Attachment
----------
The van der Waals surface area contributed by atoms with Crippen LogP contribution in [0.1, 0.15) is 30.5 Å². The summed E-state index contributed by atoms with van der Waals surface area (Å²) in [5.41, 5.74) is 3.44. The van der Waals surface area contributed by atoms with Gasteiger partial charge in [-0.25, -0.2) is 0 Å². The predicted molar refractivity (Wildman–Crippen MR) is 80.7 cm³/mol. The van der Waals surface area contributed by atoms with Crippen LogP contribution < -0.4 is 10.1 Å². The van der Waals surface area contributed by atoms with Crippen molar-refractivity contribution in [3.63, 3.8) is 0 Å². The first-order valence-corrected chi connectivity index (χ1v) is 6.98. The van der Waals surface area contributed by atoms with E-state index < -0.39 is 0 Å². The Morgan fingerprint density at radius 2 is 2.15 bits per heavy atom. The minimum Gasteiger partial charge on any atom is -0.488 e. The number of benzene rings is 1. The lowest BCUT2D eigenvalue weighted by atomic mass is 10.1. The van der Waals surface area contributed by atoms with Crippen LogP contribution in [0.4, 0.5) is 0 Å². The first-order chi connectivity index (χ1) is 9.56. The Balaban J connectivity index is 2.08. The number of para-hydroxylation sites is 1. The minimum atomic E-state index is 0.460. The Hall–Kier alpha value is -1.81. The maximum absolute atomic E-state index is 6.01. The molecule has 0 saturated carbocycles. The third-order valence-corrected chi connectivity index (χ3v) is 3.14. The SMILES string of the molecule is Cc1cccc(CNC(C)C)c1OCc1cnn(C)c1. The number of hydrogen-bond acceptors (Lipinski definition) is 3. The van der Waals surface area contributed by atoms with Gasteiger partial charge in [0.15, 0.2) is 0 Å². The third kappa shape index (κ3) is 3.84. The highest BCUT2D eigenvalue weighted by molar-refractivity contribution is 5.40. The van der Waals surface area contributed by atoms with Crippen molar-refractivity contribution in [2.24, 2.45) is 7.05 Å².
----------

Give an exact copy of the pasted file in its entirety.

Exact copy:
The van der Waals surface area contributed by atoms with Crippen LogP contribution in [0.1, 0.15) is 30.5 Å². The summed E-state index contributed by atoms with van der Waals surface area (Å²) in [5.41, 5.74) is 3.44. The van der Waals surface area contributed by atoms with Gasteiger partial charge in [-0.25, -0.2) is 0 Å². The predicted molar refractivity (Wildman–Crippen MR) is 80.7 cm³/mol. The van der Waals surface area contributed by atoms with Crippen LogP contribution < -0.4 is 10.1 Å². The van der Waals surface area contributed by atoms with Crippen molar-refractivity contribution in [3.63, 3.8) is 0 Å². The first-order valence-corrected chi connectivity index (χ1v) is 6.98. The van der Waals surface area contributed by atoms with E-state index < -0.39 is 0 Å². The Morgan fingerprint density at radius 2 is 2.15 bits per heavy atom. The minimum Gasteiger partial charge on any atom is -0.488 e. The number of benzene rings is 1. The lowest BCUT2D eigenvalue weighted by atomic mass is 10.1. The van der Waals surface area contributed by atoms with Crippen LogP contribution in [0.4, 0.5) is 0 Å². The first-order chi connectivity index (χ1) is 9.56. The Balaban J connectivity index is 2.08. The number of para-hydroxylation sites is 1. The minimum atomic E-state index is 0.460. The Hall–Kier alpha value is -1.81. The maximum absolute atomic E-state index is 6.01. The molecule has 0 saturated carbocycles. The third-order valence-corrected chi connectivity index (χ3v) is 3.14. The SMILES string of the molecule is Cc1cccc(CNC(C)C)c1OCc1cnn(C)c1. The number of hydrogen-bond acceptors (Lipinski definition) is 3. The van der Waals surface area contributed by atoms with Gasteiger partial charge in [0.15, 0.2) is 0 Å². The third kappa shape index (κ3) is 3.84. The highest BCUT2D eigenvalue weighted by molar-refractivity contribution is 5.40. The van der Waals surface area contributed by atoms with Crippen molar-refractivity contribution in [2.24, 2.45) is 7.05 Å².